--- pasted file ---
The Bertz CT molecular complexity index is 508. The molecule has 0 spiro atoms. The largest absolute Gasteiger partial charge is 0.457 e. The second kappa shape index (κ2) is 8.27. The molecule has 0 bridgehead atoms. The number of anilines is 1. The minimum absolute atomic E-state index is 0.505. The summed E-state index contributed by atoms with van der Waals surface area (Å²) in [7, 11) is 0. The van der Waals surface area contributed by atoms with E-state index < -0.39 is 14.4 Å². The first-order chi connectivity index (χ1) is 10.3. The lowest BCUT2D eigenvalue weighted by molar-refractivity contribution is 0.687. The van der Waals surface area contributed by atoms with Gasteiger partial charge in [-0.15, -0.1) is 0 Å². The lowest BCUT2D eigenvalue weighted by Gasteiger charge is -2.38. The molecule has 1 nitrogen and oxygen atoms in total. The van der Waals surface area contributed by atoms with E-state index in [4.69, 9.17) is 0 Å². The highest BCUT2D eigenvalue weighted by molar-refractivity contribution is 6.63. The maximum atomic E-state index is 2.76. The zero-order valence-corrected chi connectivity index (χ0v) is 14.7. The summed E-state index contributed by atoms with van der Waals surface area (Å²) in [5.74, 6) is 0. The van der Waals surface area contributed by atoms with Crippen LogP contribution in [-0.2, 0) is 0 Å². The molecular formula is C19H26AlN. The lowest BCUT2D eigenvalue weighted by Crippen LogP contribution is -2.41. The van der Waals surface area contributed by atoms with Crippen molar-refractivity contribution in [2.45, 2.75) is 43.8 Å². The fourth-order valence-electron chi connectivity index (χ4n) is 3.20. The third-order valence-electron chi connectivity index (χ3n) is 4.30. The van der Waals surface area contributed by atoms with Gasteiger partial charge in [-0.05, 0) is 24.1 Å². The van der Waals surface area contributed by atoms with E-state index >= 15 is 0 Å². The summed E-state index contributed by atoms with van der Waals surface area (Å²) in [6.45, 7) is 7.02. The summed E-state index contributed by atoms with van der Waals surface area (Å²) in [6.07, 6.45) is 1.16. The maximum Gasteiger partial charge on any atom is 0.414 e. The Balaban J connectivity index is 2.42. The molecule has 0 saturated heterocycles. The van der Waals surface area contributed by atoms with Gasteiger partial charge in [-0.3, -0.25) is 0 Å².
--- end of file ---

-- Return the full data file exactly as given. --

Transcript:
The Bertz CT molecular complexity index is 508. The molecule has 0 spiro atoms. The largest absolute Gasteiger partial charge is 0.457 e. The second kappa shape index (κ2) is 8.27. The molecule has 0 bridgehead atoms. The number of anilines is 1. The minimum absolute atomic E-state index is 0.505. The summed E-state index contributed by atoms with van der Waals surface area (Å²) in [7, 11) is 0. The van der Waals surface area contributed by atoms with E-state index < -0.39 is 14.4 Å². The first-order chi connectivity index (χ1) is 10.3. The lowest BCUT2D eigenvalue weighted by molar-refractivity contribution is 0.687. The van der Waals surface area contributed by atoms with Gasteiger partial charge in [-0.15, -0.1) is 0 Å². The lowest BCUT2D eigenvalue weighted by Gasteiger charge is -2.38. The molecule has 1 nitrogen and oxygen atoms in total. The van der Waals surface area contributed by atoms with E-state index in [4.69, 9.17) is 0 Å². The highest BCUT2D eigenvalue weighted by molar-refractivity contribution is 6.63. The maximum atomic E-state index is 2.76. The zero-order valence-corrected chi connectivity index (χ0v) is 14.7. The summed E-state index contributed by atoms with van der Waals surface area (Å²) in [5.74, 6) is 0. The van der Waals surface area contributed by atoms with Crippen LogP contribution in [-0.2, 0) is 0 Å². The molecular formula is C19H26AlN. The lowest BCUT2D eigenvalue weighted by Crippen LogP contribution is -2.41. The van der Waals surface area contributed by atoms with Crippen molar-refractivity contribution in [2.45, 2.75) is 43.8 Å². The fourth-order valence-electron chi connectivity index (χ4n) is 3.20. The third-order valence-electron chi connectivity index (χ3n) is 4.30. The van der Waals surface area contributed by atoms with Gasteiger partial charge in [-0.05, 0) is 24.1 Å². The van der Waals surface area contributed by atoms with E-state index >= 15 is 0 Å². The summed E-state index contributed by atoms with van der Waals surface area (Å²) in [6.45, 7) is 7.02. The summed E-state index contributed by atoms with van der Waals surface area (Å²) in [6.07, 6.45) is 1.16. The maximum Gasteiger partial charge on any atom is 0.414 e. The Balaban J connectivity index is 2.42. The molecule has 0 saturated heterocycles. The van der Waals surface area contributed by atoms with Gasteiger partial charge in [-0.3, -0.25) is 0 Å².